Krisna wept!

Pankaj Mishra, writing in the Boston Globe, claims that “Hinduism” is largely a nineteenth-century cobbling-together of a variety of largely disconnected indigenous Indian religious practices, seen through the eyes of Western monotheists. Now that the BJP seems to be riding sectarian violence to political dominance — with little or no audible objection from the United States, happy to have India as an ally against radical Islam — Misra’s account of Hindu nationalism makes grim reading.

It’s amazing how often “ancient religious hatreds” turn out to be relatively recent inventions.

[Another find on Arts and Letters Daily.]

Author: Mark Kleiman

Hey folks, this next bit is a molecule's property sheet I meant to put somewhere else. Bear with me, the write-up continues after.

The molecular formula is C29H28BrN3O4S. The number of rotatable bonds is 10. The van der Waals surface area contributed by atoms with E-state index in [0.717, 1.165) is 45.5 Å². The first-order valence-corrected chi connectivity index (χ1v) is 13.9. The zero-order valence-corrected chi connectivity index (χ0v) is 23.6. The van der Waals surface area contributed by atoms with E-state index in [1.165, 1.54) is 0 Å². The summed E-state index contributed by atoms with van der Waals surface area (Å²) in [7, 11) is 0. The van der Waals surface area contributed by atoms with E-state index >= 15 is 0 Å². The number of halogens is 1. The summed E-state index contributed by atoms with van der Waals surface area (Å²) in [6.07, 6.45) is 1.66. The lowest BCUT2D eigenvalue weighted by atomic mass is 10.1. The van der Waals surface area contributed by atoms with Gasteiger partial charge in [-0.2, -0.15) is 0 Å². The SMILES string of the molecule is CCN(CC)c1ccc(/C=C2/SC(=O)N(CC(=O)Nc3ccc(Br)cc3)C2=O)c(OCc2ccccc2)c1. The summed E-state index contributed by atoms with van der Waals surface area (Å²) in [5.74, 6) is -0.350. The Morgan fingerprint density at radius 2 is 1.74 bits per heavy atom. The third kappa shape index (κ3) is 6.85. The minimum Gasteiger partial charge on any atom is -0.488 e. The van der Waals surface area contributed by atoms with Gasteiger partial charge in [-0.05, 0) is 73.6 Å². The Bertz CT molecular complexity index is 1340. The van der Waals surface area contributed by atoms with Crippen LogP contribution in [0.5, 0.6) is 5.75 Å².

Professor of Public Policy at the NYU Marron Institute for Urban Management and editor of the Journal of Drug Policy Analysis. Teaches about the methods of policy analysis about drug abuse control and crime control policy, working out the implications of two principles: that swift and certain sanctions don't have to be severe to be effective, and that well-designed threats usually don't have to be carried out. Books: Drugs and Drug Policy: What Everyone Needs to Know (with Jonathan Caulkins and Angela Hawken) When Brute Force Fails: How to Have Less Crime and Less Punishment (Princeton, 2009; named one of the "books of the year" by The Economist Against Excess: Drug Policy for Results (Basic, 1993) Marijuana: Costs of Abuse, Costs of Control (Greenwood, 1989) UCLA Homepage Curriculum Vitae Contact: Markarkleiman-at-gmail.com